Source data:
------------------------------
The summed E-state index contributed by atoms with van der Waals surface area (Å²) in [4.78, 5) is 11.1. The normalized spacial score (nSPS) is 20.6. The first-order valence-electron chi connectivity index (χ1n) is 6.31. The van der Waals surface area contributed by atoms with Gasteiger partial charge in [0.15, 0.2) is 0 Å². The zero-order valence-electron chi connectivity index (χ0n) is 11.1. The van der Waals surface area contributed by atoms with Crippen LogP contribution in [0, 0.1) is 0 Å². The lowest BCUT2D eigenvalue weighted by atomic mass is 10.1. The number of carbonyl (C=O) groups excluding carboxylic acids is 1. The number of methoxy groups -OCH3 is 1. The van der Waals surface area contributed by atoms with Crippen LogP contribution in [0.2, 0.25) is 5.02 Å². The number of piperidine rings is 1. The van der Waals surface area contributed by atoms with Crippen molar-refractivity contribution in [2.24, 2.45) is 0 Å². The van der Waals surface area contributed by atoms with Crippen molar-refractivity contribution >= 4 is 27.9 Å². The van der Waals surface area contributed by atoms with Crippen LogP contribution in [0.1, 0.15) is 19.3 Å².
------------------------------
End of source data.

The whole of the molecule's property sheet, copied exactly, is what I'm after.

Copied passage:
The summed E-state index contributed by atoms with van der Waals surface area (Å²) in [4.78, 5) is 11.1. The normalized spacial score (nSPS) is 20.6. The first-order valence-electron chi connectivity index (χ1n) is 6.31. The van der Waals surface area contributed by atoms with Gasteiger partial charge in [0.15, 0.2) is 0 Å². The zero-order valence-electron chi connectivity index (χ0n) is 11.1. The van der Waals surface area contributed by atoms with Crippen LogP contribution in [0, 0.1) is 0 Å². The lowest BCUT2D eigenvalue weighted by atomic mass is 10.1. The number of carbonyl (C=O) groups excluding carboxylic acids is 1. The number of methoxy groups -OCH3 is 1. The van der Waals surface area contributed by atoms with Crippen LogP contribution in [0.2, 0.25) is 5.02 Å². The number of piperidine rings is 1. The van der Waals surface area contributed by atoms with Crippen molar-refractivity contribution in [2.24, 2.45) is 0 Å². The van der Waals surface area contributed by atoms with Crippen molar-refractivity contribution >= 4 is 27.9 Å². The van der Waals surface area contributed by atoms with Crippen LogP contribution in [0.1, 0.15) is 19.3 Å².